Not only is infertility real, but secondary infertility is real as well. Yes, I already have a child. No, it is not easy (for us) to have another child. Infertility, secondary infertility, PCOS, endometriosis and so much more… They don’t give preferential treatment to those deserving of a child. It can happen to anyone. I can’t speak for everyone but take a second and just think about how it must feel to hear about those who “magically” got pregnant after a one night stand when you’ve been trying for months or years. I mean I have a reproductive system, it’s sole purpose is to reproduce, but it’s NOT. Sometimes I can’t help but think somehow I’m “defective merchandise” that can’t be returned or fixed. So whether you or someone you know has been trying for 3 months or multiple years every month is filled with numerous emotions. Sometimes the thought of isolation seems so much easier than explaining to family or friends or having to listening to conversations that consist of “well you haven’t been trying for too long, it’ll happen when it happens, just give it time, you’re young, stop stressing THEN it’ll happen” and many more. So for anyone that knows someone or has/is experiencing this, this is close to my heart, this is for you… For us.

Infertility is so much more than a struggle to get pregnant.

It’s the months that turn into years. The years that turn into forever. It’s the cramping pain you feel when you have yet another month of no luck.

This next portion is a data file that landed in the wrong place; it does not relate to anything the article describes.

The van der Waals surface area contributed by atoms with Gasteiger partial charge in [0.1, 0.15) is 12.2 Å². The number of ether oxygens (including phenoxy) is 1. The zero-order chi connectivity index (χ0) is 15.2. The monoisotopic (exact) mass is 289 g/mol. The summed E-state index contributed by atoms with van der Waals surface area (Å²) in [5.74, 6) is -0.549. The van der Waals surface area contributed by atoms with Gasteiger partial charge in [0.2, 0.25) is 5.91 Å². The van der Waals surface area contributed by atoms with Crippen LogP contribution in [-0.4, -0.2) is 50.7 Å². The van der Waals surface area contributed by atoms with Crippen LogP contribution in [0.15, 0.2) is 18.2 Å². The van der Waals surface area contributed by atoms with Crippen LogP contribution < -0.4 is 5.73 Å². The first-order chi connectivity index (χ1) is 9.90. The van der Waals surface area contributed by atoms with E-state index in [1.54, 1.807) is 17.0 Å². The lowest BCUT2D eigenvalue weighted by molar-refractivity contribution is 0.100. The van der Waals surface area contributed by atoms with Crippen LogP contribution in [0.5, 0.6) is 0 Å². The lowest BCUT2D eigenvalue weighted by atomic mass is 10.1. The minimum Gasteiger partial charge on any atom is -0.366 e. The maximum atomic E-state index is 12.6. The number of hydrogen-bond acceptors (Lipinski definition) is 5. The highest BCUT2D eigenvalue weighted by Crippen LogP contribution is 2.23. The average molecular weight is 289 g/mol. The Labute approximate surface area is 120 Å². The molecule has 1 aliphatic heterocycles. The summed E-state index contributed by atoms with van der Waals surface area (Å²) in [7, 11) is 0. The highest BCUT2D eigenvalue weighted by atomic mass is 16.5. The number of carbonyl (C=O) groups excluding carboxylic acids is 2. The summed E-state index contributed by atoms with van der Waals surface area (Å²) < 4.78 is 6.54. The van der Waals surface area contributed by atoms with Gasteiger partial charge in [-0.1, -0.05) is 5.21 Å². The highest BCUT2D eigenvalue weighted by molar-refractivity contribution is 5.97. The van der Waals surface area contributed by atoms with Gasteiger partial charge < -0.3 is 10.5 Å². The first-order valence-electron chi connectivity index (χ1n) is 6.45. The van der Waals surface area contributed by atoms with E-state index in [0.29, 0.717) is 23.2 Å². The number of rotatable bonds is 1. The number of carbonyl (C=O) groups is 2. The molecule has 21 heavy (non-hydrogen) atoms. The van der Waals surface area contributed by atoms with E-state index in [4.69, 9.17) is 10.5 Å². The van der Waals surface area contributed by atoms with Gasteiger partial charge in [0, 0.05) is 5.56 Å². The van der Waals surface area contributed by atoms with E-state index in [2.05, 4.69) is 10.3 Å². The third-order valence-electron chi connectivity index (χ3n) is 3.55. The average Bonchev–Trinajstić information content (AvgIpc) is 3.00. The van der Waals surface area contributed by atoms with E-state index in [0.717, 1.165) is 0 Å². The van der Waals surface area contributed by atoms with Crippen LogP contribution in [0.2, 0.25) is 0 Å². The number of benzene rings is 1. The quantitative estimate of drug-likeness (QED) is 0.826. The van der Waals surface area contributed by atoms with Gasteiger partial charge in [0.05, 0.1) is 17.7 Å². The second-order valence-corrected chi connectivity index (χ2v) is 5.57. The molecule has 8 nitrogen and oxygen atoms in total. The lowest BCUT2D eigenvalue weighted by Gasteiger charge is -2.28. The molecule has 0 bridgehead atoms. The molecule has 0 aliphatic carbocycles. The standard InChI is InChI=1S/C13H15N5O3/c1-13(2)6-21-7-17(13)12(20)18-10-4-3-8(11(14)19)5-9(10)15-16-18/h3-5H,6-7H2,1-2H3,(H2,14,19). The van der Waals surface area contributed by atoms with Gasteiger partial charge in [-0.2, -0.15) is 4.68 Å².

It’s the tears you cry telling your spouse “maybe next month”, when you know it’s not the truth.

It’s the tears your family sheds for you and the prayers they pray each night to make things better.

Infertility is the hundreds of dollars you spend on pregnancy tests, ovulation kits, fertility teas, and supplements.

Infertility is the heartbreak you feel after going to the third specialist that year and getting told “I’m sorry, it didn’t work” once again.

It’s the hours of endless crying in the bathroom after running into a friend who asks “Are you pregnant yet?”

It’s the bittersweet pain you feel when your friends announce they’re expecting another, and you’re dying on the inside.

It’s the thousands of dollars spent on another medication that is “proven to work!”

It’s being told you’ll never conceive until you drop the pounds. It’s going home and eating a pint of Ben and Jerry’s ice cream in tears after hearing it.

It’s the defeat you feel when someone says “well you already have one kid, you’re fine!”.

It’s your friends asking you “are you okay? How are you? You don’t look well.” And you blame it on being tired.

It’s your friends and family insinuating you’re pregnant when you feel nauseated.

It’s your friends saying “just give it time, it’ll happen”. When you’ve given it a year(s) of time.

It’s so much more than just not having a baby. It’s the wrench it throws between you and your friends, your family, your spouse. It’s the depression that keeps you hidden socially. It’s the pain of hope. And it’s the continuous need to try again next month, against all odds.